• Search Google Scholar
    • Export Citation
  • 24.

    Silvestre-Ferreira AC, Vieira L, Vilhena H, et al. Serum acute phase proteins in Dirofilaria immitis and Wolbachia seropositive cats. J Feline Med Surg. 2017;19(6):693696. doi:10.1177/1098612X15625435

    • Search Google Scholar
    • Export Citation
  • 25.

    Tamamoto T, Ohno K, Ohmi A, Goto-Koshino Y, Tsujimoto H. Verification of measurement of the feline serum amyloid A (SAA) concentration by human SAA turbidimetric immunoassay and its clinical application. J Vet Med Sci. 2008;70(11):12471252. doi:10.1292/jvms.70.1247

    • Search Google Scholar
    • Export Citation
  • 26.

    Hazuchova K, Held S, Neiger R. Usefulness of acute phase proteins in differentiating between feline infectious peritonitis and other diseases in cats with body cavity effusions. J Feline Med Surg. 2017;19(8):809816. doi:10.1177/1098612X16658925

    • Search Google Scholar
    • Export Citation
  • 27.

    Vasson MP, Baguet JC, Arveiller MR, Bargnoux PJ, Giroud JP, Raichvarg D. Serum and urinary alpha-1 acid glycoprotein in chronic renal failure. Nephron. 1993;65(2):299303. doi:10.1159/000187492

    • Search Google Scholar
    • Export Citation
  • 28.

    Mestrinho LA, Rosa R, Ramalho P, et al. A pilot study to evaluate the serum Alpha-1 acid glycoprotein response in cats suffering from feline chronic gingivostomatitis. BMC Vet Res. 2020;16(1):390. doi:10.1186/s12917-020-02590-2

    • Search Google Scholar
    • Export Citation
  • 29.

    Watanabe H, Fujimura R, Hiramoto Y, et al. An acute phase protein α1-acid glycoprotein mitigates AKI and its progression to CKD through its anti-inflammatory action. Sci Rep. 2021;11(1):7953. doi:10.1038/s41598-021-87217-8

    • Search Google Scholar
    • Export Citation
  • 30.

    Matsusaka K, Fujiwara Y, Pan C, et al. α1-Acid glycoprotein enhances the immunosuppressive and protumor functions of tumor-associated macrophages. Cancer Res. 2021;81(17):45454559. doi:10.1158/0008-5472.CAN-20-3471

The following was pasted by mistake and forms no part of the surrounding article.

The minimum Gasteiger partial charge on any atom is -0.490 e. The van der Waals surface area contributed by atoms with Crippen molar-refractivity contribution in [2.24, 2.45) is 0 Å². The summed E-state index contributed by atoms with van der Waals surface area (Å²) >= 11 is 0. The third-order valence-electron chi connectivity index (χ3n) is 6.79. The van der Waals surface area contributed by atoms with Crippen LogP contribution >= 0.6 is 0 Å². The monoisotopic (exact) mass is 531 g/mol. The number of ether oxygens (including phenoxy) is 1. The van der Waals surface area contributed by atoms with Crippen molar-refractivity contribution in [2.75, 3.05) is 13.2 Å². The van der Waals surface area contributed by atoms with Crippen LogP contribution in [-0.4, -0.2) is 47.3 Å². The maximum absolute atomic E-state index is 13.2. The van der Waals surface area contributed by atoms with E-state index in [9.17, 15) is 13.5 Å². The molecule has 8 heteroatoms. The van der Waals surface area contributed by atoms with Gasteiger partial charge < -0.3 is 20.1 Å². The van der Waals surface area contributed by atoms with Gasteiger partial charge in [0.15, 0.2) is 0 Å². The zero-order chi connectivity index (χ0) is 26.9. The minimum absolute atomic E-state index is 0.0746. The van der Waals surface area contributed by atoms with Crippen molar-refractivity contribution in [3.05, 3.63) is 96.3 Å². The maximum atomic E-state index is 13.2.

• Search Google Scholar
    • Export Citation
  • 31.

    Seruga B, Zhang H, Bernstein LJ, Tannock IF. Cytokines and their relationship to the symptoms and outcome of cancer. Nat Rev Cancer. 2008;8(11):887899. doi:10.1038/nrc2507

    • Search Google Scholar
    • Export Citation
  • 32.

    Marques CS, Santos AR, Gameiro A, Correia J, Ferreira F. CXCR4 and its ligand CXCL12 display opposite expression profiles in feline mammary metastatic disease, with the exception of HER2-overexpressing tumors. BMC Cancer. 2018;18(1):741. doi:10.1186/s12885-018-4650-9

    • Search Google Scholar
    • Export Citation
  • 33.

    Armstrong RA. When to use the Bonferroni correction. Ophthalmic Physiol Opt. 2014;34(5):502508. doi:10.1111/opo.12131

  • 34.

    Waugh DJ, Wilson C. The interleukin-8 pathway in cancer. Clin Cancer Res. 2008;14(21):67356741. doi:10.1158/1078-0432.CCR-07-4843

  • 35.

    Ren X, Fan Y, Shi D, Liu Y. Expression and significance of IL-6 and IL-8 in canine mammary gland tumors. Sci Rep. 2023;13(1):1302. doi:10.1038/s41598-023-28389-3

    • Search Google Scholar
    • Export Citation
  • 36.

    Ackerman LH, de Mello Souza CH, Cortés-Hinojosa G, et al. Identification of the interleukin-8 (CXCL-8) pathway in feline oral squamous cell carcinoma - a pilot study. Can J Vet Res. 2022;86(1):1319.

    • Search Google Scholar
    • Export Citation